Besides the short lifespan of nitrogen dioxide, there is also the problem that there are too many natural sources that produce it – from lightning to… Forest firesSo finding that might not be strong evidence that an alien civilization developed internal combustion engines, for example, or any other technology for spewing out nitrogen dioxide. However, Arne and her co-authors argue that natural sources on Earth alone would not produce enough nitrogen dioxide to make it detectable from afar. Therefore, observing it in another planet’s atmosphere may actually indicate that there is industrial activity of some kind afoot.
Scientists are already studying light reflected from distant planets to try to determine what chemicals might be present there. In September, researchers reported that they had used the James Webb Space Telescope To detect methane and carbon dioxide In the atmosphere of a planet called K2-18b, which orbits a dwarf star about 120 light-years from Earth. This in itself was a major discovery because it suggested that the planet could be surrounded by an ocean of water.
“This is the first time ever that we’ve been able to come this close to saying that we can say there’s an ocean on an exoplanet,” says Nikku Madhusudhan of the University of Cambridge.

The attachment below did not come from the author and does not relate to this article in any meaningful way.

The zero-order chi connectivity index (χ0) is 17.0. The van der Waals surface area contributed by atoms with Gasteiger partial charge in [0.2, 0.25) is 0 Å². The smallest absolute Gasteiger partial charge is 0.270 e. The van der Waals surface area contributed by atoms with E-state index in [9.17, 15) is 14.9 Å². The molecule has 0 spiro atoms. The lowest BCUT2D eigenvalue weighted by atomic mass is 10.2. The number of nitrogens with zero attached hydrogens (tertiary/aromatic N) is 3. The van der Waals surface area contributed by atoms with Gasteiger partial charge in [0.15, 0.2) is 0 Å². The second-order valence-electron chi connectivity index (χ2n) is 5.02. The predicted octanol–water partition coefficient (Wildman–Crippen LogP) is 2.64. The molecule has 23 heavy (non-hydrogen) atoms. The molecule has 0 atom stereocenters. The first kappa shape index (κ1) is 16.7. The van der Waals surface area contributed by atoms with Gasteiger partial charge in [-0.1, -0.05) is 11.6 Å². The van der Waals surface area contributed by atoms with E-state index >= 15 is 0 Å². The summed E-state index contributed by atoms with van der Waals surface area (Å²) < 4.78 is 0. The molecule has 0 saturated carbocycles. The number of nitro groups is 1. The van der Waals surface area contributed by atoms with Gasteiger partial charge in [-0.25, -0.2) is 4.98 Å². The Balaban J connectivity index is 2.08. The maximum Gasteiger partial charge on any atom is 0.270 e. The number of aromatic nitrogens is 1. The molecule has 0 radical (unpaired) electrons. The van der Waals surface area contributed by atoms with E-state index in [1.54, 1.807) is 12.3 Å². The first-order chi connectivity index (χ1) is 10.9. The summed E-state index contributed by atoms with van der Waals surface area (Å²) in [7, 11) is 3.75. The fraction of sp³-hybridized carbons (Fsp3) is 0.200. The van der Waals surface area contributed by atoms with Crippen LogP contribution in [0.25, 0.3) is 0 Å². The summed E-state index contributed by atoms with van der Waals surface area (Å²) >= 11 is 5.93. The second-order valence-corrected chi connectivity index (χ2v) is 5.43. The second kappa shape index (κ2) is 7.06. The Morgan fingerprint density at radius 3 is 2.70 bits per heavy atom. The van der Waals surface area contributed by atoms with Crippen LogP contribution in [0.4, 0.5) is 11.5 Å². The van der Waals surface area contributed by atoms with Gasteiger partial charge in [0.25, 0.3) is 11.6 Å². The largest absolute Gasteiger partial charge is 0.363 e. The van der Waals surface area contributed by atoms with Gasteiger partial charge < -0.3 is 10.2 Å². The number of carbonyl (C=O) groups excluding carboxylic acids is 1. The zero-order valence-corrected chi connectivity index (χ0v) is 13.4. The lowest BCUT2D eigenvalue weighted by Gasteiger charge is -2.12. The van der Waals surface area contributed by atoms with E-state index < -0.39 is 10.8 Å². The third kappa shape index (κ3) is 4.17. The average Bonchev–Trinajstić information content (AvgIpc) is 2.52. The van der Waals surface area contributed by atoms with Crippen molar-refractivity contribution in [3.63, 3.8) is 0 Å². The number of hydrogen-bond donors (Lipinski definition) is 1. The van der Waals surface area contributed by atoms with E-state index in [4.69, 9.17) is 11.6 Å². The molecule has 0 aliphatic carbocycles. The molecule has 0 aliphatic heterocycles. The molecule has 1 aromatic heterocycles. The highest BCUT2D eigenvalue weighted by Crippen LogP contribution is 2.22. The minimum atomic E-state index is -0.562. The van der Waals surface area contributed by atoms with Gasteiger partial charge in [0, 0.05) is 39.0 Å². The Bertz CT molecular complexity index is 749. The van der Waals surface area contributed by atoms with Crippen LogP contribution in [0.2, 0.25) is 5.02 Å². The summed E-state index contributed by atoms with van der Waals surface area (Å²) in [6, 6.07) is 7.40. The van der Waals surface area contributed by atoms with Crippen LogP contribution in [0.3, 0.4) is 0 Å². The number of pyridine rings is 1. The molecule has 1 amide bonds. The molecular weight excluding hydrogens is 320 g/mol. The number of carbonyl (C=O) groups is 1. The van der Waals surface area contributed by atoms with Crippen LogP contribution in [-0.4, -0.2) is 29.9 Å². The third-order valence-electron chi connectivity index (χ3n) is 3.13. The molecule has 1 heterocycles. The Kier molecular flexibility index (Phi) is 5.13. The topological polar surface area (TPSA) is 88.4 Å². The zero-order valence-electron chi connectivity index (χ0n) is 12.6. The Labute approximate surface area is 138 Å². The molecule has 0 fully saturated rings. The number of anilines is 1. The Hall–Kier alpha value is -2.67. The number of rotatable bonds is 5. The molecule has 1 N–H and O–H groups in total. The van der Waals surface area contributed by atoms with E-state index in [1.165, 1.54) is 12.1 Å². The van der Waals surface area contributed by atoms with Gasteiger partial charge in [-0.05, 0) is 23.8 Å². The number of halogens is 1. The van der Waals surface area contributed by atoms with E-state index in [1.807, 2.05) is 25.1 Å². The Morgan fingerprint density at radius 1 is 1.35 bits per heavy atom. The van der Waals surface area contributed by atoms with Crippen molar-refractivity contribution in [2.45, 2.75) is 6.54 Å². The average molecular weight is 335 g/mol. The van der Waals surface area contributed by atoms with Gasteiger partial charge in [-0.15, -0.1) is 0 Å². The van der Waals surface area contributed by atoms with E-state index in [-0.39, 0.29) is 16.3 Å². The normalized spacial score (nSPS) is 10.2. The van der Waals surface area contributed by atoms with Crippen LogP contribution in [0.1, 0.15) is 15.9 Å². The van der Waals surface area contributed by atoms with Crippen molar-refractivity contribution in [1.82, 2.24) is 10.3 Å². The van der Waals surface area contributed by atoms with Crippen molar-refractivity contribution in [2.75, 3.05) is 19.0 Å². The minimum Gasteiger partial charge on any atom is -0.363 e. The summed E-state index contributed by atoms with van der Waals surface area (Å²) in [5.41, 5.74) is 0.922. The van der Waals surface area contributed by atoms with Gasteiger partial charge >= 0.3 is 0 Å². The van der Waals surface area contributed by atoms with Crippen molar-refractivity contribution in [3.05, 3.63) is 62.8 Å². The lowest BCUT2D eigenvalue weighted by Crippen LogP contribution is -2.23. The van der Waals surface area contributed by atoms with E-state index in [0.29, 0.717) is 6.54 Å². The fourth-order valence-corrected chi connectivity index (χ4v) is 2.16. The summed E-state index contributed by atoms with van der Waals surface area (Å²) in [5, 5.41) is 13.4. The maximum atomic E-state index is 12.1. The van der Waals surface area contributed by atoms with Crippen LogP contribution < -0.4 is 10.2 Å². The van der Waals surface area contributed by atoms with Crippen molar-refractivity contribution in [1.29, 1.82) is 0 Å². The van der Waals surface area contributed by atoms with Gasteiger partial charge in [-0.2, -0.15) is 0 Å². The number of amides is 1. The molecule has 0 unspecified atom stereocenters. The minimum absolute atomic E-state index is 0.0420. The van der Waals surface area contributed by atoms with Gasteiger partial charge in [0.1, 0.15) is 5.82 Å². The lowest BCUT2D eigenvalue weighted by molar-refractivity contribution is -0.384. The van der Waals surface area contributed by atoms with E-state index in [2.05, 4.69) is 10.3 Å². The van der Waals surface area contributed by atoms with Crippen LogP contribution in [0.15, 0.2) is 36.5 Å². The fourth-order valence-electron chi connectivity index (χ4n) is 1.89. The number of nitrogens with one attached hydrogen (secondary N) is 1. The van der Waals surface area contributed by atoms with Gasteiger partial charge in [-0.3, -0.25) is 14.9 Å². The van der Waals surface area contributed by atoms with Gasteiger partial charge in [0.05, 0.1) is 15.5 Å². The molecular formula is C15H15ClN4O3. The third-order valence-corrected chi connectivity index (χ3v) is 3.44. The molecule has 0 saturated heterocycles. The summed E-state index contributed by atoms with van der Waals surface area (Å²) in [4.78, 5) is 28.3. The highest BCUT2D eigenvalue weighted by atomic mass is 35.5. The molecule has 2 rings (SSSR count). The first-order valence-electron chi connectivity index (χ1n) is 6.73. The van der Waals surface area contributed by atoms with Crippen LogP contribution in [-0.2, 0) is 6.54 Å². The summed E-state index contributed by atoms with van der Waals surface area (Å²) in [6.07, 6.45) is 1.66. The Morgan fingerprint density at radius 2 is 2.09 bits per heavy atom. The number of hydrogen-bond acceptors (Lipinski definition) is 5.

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But he and his colleagues also found evidence of a more exciting compound known as dimethyl sulfide, or DMS, in K2-18b’s atmosphere. On Earth, only life produces this compound, although it is also emitted from some industrial sources, for example, pulp mills that process wood.
Madhusudan stresses that the result is provisional and requires further confirmation to confirm that DMS actually exists. But in principle, it could be a biosignature – a sign of life – and who knows, perhaps even a technological fingerprint, too, if aliens process materials in a similar way to the way we process wood on Earth. However, Madhusudan adds that he finds it difficult to imagine an alien industrial civilization in a world that might be completely covered by water.
However, the search for life elsewhere in the universe, he says, must take into account possibilities that might surprise us: “We should expect the unexpected.”
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